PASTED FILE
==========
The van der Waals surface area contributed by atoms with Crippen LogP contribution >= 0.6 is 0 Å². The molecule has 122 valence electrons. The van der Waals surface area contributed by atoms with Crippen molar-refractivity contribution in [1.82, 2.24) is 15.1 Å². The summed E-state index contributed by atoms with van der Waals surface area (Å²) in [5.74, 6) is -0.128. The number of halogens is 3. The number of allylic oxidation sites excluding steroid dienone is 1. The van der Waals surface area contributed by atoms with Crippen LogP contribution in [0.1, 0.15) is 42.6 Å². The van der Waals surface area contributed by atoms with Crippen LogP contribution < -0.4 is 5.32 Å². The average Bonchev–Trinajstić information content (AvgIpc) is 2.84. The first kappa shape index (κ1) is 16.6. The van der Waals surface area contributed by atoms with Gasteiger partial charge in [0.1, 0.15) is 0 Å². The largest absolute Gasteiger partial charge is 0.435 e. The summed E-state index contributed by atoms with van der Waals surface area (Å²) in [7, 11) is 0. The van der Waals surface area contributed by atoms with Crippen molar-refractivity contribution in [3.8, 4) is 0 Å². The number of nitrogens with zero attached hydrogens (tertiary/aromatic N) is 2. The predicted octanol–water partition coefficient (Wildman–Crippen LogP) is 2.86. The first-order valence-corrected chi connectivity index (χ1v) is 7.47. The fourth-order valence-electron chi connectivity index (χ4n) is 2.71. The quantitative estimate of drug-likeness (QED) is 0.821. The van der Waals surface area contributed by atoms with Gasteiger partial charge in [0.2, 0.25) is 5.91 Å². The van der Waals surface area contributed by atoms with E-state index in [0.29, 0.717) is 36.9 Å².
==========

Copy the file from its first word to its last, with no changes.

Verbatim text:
The van der Waals surface area contributed by atoms with Crippen LogP contribution >= 0.6 is 0 Å². The molecule has 122 valence electrons. The van der Waals surface area contributed by atoms with Crippen molar-refractivity contribution in [1.82, 2.24) is 15.1 Å². The summed E-state index contributed by atoms with van der Waals surface area (Å²) in [5.74, 6) is -0.128. The number of halogens is 3. The number of allylic oxidation sites excluding steroid dienone is 1. The van der Waals surface area contributed by atoms with Crippen LogP contribution in [0.1, 0.15) is 42.6 Å². The van der Waals surface area contributed by atoms with Crippen LogP contribution < -0.4 is 5.32 Å². The average Bonchev–Trinajstić information content (AvgIpc) is 2.84. The first kappa shape index (κ1) is 16.6. The van der Waals surface area contributed by atoms with Gasteiger partial charge in [0.1, 0.15) is 0 Å². The largest absolute Gasteiger partial charge is 0.435 e. The summed E-state index contributed by atoms with van der Waals surface area (Å²) in [7, 11) is 0. The van der Waals surface area contributed by atoms with Crippen molar-refractivity contribution in [3.8, 4) is 0 Å². The number of nitrogens with zero attached hydrogens (tertiary/aromatic N) is 2. The predicted octanol–water partition coefficient (Wildman–Crippen LogP) is 2.86. The first-order valence-corrected chi connectivity index (χ1v) is 7.47. The fourth-order valence-electron chi connectivity index (χ4n) is 2.71. The quantitative estimate of drug-likeness (QED) is 0.821. The van der Waals surface area contributed by atoms with Gasteiger partial charge in [0.2, 0.25) is 5.91 Å². The van der Waals surface area contributed by atoms with E-state index in [0.29, 0.717) is 36.9 Å².